This the ability for physical therapists to perform

This perceived economic threat
explains the nationwide and seemingly organized attempt in the United States by
the chiropractic profession to restrict the physical therapy scope of practice
by removing spinal manipulation as one of the interventions available to therapists
and their patients” (Huijbregts,
2007, p. 70).  He concludes
his editorial by stating that “the chiropractic profession that repeatedly
attempts to limit the physical therapy scope of practice is not motivated by lofty
ideals of patient safety but rather that this attempt is driven solely be economic
motives” (Huijbregts,
2007, p. 77).   Ultimately, the
ability for physical therapists to perform TJM’s has prevailed, as it is well defined
within nearly all state practice acts; the point here is still the same that an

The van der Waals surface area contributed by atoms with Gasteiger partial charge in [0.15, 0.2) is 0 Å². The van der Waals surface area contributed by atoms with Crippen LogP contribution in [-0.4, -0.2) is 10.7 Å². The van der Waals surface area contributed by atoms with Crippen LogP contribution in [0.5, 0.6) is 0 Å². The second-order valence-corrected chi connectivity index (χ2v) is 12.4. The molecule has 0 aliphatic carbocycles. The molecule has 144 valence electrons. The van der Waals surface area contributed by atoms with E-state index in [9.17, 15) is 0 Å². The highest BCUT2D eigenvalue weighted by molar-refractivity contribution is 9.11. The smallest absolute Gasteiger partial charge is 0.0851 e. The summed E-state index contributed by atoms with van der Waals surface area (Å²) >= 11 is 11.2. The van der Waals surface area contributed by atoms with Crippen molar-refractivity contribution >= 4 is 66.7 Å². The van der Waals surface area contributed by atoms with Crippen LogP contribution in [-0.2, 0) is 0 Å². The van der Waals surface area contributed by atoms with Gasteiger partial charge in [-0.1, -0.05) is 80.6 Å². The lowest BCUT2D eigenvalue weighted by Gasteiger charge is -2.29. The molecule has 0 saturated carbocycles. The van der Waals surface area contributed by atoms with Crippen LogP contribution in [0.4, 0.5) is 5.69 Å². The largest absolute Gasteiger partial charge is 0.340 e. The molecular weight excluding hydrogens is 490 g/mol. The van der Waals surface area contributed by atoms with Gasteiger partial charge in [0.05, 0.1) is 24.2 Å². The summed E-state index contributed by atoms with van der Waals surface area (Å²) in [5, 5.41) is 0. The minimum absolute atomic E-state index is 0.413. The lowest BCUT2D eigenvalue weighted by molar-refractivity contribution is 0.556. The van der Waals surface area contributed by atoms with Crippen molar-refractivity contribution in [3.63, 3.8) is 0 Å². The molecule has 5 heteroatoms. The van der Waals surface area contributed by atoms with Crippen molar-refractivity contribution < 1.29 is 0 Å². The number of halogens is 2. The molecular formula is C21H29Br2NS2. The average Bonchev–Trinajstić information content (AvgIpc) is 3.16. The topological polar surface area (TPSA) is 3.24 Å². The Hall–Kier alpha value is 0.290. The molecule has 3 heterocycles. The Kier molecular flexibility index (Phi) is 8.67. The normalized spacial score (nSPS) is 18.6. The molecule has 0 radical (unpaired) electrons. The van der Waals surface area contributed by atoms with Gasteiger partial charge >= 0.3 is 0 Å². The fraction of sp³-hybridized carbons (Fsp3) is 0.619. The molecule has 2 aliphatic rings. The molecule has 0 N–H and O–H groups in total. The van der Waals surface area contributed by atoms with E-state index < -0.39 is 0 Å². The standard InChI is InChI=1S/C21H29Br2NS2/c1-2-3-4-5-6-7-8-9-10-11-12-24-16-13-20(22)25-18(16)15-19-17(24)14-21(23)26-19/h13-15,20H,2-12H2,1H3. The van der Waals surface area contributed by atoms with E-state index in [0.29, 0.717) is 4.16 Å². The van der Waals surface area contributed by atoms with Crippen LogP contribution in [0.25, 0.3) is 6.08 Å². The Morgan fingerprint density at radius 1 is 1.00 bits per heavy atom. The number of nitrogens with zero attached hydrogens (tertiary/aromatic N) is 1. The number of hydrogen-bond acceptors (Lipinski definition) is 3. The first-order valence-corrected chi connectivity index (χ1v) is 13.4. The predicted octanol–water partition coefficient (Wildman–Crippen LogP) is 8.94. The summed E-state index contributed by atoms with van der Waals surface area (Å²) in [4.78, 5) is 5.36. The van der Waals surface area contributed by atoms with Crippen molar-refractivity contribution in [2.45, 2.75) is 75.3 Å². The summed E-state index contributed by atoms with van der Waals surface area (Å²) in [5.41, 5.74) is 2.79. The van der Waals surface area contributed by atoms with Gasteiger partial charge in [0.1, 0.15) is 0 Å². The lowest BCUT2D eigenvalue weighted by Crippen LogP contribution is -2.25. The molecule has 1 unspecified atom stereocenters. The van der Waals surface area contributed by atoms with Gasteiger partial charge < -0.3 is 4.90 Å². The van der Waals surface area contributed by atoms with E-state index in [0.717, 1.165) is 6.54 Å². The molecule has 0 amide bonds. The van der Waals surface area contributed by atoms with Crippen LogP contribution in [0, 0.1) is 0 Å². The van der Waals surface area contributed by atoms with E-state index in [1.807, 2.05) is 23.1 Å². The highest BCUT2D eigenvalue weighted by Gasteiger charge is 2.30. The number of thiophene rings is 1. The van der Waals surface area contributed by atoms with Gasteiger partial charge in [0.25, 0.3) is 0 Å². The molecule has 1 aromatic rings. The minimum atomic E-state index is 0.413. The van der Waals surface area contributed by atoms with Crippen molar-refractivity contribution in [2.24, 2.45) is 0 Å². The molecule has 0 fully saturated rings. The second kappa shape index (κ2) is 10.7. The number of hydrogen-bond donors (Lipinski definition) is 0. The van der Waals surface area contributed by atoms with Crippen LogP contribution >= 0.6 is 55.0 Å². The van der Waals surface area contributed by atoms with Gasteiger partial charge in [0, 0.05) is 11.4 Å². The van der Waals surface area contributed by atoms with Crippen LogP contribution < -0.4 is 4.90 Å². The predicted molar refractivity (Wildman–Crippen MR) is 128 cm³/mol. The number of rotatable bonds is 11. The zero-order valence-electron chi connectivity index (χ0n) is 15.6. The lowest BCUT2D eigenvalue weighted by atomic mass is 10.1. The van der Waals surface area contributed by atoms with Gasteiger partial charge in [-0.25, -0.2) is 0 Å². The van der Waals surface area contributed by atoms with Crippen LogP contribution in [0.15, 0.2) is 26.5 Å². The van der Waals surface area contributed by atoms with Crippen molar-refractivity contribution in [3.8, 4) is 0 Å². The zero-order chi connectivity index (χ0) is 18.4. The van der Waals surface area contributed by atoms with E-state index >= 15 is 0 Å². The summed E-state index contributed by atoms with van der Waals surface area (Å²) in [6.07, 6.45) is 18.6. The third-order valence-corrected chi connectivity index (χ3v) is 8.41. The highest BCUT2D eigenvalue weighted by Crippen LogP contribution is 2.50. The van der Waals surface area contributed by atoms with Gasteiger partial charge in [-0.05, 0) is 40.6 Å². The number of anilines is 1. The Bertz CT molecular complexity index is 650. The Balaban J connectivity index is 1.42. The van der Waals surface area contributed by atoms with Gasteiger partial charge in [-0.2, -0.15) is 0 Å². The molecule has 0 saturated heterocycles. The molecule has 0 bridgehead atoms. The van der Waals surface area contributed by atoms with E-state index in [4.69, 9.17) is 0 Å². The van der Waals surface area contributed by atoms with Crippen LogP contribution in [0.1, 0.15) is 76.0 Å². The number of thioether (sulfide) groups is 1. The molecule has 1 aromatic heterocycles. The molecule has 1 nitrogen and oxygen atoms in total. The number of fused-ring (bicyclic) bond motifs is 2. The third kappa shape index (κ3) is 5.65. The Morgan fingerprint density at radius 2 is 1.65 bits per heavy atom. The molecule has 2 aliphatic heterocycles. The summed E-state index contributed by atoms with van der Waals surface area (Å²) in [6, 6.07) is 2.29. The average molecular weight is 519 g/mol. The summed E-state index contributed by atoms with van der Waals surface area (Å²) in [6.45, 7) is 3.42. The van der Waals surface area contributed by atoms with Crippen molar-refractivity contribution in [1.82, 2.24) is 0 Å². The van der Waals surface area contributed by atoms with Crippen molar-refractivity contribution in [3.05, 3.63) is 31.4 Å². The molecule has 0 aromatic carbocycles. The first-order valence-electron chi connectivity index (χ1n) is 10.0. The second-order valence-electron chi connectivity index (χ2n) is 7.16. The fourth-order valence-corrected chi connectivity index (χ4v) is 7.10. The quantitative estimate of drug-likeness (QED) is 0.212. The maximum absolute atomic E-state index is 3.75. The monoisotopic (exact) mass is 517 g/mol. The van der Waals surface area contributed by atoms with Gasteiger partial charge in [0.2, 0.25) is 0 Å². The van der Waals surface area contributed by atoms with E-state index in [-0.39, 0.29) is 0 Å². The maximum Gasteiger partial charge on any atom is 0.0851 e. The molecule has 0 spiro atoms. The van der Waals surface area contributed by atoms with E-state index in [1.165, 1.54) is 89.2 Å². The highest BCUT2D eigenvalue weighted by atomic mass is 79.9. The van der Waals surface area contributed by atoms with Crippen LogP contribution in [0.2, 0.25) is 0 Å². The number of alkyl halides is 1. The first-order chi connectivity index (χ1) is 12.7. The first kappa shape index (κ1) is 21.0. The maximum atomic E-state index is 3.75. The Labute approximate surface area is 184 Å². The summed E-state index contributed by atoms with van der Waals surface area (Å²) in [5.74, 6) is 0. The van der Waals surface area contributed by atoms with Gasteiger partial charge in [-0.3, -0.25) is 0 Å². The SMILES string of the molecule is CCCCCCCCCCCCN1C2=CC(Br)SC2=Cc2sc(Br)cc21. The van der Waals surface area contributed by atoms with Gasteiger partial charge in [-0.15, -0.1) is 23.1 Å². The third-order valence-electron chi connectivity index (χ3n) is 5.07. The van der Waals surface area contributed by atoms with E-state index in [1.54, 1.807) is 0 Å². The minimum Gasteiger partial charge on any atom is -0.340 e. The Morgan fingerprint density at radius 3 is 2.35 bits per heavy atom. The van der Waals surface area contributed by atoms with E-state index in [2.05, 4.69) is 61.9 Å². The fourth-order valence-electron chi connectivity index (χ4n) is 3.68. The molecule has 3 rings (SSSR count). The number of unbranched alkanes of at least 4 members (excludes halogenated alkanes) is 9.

unnecessary struggle has existed to get to this point between two disciplines with
a mutual interest – getting people moving and feeling better.


After reviewing the various political
and financial barriers to EBP it is apparent that something must be done to
address these barriers.  In particular,
the productivity requirements that minimize clinician time and the political
and economic climate that produce unnecessary friction and conflict between
disciplines.  Friction which ultimately
ends up hurting one group more than anyone else; the patients!  Regarding the productivity requirements,
Bernhardsson et al. stated it well, “This important barrier is not likely to be
reduced without organizational or managerial support (eg, provision of
protected work time) and also highlights the need for evidence to be summarized
in brief formats, minimizing time spent searching for and reading literature” (Bernhardsson
et al., 2014, p. 351). 
In many ways this has been addressed at the discipline level, as many
organizations such as the APTA have made a great effort to create valuable
continuing education, online, and print resources summarizing the most current
evidence; such as the current clinical practice guidelines (CPG’s).  Clinicians save time by utilizing these